With the abovementioned formula for probability, one can easily derive that the larger the coverage of a bet, the higher the probability of winning the bet. Therefore, is filling up the roulette table with all kinds of bets just to cover as many numbers as possible (or as our wagering fund supports) a valid strategy? Not at all. Probability is not the only criterion for choosing one bet or another, and coverage is not the only parameter of a bet. If they were, roulette would be the paradise of gambling since it offers the possibility of bets with over a 90% probability of winning.

First of all, arbitrary placements just aiming at a large coverage may result in no profit whatever the outcome of the game. They are what we call contradictory bets. No one is supposed to place such bets; for instance, betting together $1 on each of the black numbers, 17$ on red, and $1 on zero will always result in either a loss (−$2) or zero profit, whatever number the ball will land on. The possible profit (or loss) of a bet is given by the profit function of that bet, and a first constraint for combined bets with large coverage is that their profit function should be positive for at least one outcome in that coverage.

However, some non-contradictory bets should be avoided or improved. These are bets whose coverages overlap. For example, take the bet (2ndC, cor (8, 9, 11, 12)) on the second column and on the corner with 8, 9, 10, and 11. The placements of those two simple bets overlap on numbers 8 and 11. Regardless of the stakes, the first observation is that having those two numbers in both coverages decreases the probability of winning for that combined bet in the sense that if one chooses another corner bet exclusive of the second column or another column bet exclusive of the initial corner bet, the probability of winning would increase with 2/37 or 2/38, while the investment remains the same.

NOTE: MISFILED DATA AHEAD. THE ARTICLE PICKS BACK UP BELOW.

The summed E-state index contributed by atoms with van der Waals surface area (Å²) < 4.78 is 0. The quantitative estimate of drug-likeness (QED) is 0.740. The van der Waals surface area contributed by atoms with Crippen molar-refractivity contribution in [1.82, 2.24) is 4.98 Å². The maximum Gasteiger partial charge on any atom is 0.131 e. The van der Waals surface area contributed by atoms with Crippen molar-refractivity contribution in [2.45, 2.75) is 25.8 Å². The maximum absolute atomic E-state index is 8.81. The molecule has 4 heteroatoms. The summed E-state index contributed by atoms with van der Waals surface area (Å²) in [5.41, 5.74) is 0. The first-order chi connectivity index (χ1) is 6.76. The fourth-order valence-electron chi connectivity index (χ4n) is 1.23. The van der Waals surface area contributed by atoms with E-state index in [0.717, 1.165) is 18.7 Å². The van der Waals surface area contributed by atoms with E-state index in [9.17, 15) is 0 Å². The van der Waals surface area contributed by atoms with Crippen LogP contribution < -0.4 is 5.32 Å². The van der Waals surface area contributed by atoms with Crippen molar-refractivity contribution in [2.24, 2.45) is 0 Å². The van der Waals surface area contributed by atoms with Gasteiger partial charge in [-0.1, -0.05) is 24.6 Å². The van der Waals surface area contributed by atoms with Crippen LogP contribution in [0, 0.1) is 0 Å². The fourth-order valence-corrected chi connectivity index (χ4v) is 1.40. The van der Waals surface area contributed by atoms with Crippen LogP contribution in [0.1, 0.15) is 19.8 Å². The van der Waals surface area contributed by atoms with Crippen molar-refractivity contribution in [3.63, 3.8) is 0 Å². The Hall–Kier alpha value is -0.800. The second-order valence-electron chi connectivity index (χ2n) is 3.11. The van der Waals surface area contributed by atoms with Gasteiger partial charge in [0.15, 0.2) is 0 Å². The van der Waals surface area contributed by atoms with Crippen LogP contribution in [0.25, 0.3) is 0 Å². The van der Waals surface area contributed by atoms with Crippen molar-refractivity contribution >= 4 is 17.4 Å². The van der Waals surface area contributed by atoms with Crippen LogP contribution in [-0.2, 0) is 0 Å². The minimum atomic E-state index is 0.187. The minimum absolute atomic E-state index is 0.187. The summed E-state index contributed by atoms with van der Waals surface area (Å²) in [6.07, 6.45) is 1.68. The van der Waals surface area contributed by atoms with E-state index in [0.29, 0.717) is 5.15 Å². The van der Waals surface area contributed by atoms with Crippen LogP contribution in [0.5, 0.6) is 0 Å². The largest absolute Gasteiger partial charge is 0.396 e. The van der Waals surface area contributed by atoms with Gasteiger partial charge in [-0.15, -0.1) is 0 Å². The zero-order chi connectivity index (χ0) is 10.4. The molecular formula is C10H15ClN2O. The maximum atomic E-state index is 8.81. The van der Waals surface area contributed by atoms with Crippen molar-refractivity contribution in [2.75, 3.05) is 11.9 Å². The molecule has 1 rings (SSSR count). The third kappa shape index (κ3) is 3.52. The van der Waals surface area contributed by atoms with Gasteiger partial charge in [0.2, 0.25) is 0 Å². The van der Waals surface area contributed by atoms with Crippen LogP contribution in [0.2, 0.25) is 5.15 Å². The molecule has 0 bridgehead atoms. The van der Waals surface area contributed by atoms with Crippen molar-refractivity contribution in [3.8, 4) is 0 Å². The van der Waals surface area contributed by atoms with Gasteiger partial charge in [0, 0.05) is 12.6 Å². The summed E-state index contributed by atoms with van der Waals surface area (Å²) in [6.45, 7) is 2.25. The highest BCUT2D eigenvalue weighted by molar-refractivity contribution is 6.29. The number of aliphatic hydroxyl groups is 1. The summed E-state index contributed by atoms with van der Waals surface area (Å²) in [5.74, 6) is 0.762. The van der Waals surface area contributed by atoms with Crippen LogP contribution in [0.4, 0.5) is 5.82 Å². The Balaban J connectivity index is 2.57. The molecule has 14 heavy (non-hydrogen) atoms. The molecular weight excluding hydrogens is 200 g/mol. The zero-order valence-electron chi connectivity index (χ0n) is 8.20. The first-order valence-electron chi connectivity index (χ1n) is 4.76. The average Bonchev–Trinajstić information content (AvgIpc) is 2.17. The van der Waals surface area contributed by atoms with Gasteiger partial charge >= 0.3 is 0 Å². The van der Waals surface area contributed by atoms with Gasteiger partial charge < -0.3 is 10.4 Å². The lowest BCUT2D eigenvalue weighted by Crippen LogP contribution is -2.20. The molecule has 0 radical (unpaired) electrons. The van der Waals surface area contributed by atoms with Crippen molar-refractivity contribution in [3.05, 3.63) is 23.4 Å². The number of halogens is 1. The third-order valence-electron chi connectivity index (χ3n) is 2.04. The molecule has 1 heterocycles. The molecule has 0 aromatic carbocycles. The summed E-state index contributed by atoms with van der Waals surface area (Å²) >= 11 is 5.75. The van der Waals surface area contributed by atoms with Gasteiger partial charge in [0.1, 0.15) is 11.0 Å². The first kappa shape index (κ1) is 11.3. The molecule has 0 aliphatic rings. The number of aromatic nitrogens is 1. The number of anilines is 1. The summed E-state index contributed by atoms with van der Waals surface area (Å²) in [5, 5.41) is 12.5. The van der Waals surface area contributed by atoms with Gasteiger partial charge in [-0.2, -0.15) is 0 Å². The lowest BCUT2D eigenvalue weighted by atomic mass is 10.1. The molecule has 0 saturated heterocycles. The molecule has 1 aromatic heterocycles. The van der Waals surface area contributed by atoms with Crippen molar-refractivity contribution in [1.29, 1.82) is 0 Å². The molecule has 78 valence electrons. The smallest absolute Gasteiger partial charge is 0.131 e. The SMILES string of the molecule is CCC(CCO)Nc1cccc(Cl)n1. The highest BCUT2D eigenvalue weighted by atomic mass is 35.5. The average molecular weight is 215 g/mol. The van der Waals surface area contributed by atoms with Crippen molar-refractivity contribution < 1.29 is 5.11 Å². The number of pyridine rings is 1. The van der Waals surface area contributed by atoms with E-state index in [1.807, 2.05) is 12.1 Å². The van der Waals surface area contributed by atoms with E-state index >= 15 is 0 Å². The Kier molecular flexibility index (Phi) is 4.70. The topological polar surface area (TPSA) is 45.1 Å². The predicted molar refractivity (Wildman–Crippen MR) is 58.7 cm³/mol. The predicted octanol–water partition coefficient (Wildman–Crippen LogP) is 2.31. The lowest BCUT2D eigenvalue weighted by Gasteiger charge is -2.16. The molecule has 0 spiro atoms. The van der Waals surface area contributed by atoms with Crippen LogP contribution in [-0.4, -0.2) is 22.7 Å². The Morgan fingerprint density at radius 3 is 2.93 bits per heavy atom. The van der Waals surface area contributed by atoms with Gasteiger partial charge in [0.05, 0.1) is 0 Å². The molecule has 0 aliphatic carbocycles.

The ideal outcome for this bet—in which 8 or 11 are hit, thus making the highest profit—does not justify the initial choice either; first, the probability of that happening is low, and second, if there is such a big confidence in any of those two numbers coming up, the player may place a bet separately on them, as a split or double straight-up bet, while excluding them from one placement (choosing another corner bet instead). In terms of investment, it is reasonable to save from the stake invested for a double covering of 8 and 11 and place another bet instead with that saved money.

The Mathematics of Complex Bets

From the book Roulette Odds and Profits — The Mathematics of Complex Bets.

Hence, as a general criterion of organization of combined betting in regard to placements, the coverages of the bets should be partitioned (that is, to have mutually exclusive placements that are joined together as the total coverage) as there is no mathematical or practical reason to overlap the placements.

Coverage and Bets with the Same Parameters

Take the following two bets: a split bet and a bet consisting of two straight-up bets on the same numbers as in the split bet—for instance, spl (4, 5) and (strg (4), strg (5)). The two bets have the same coverage {4, 5} and therefore the same probability of winning. Let’s see the expectation for each bet, say, in American roulette.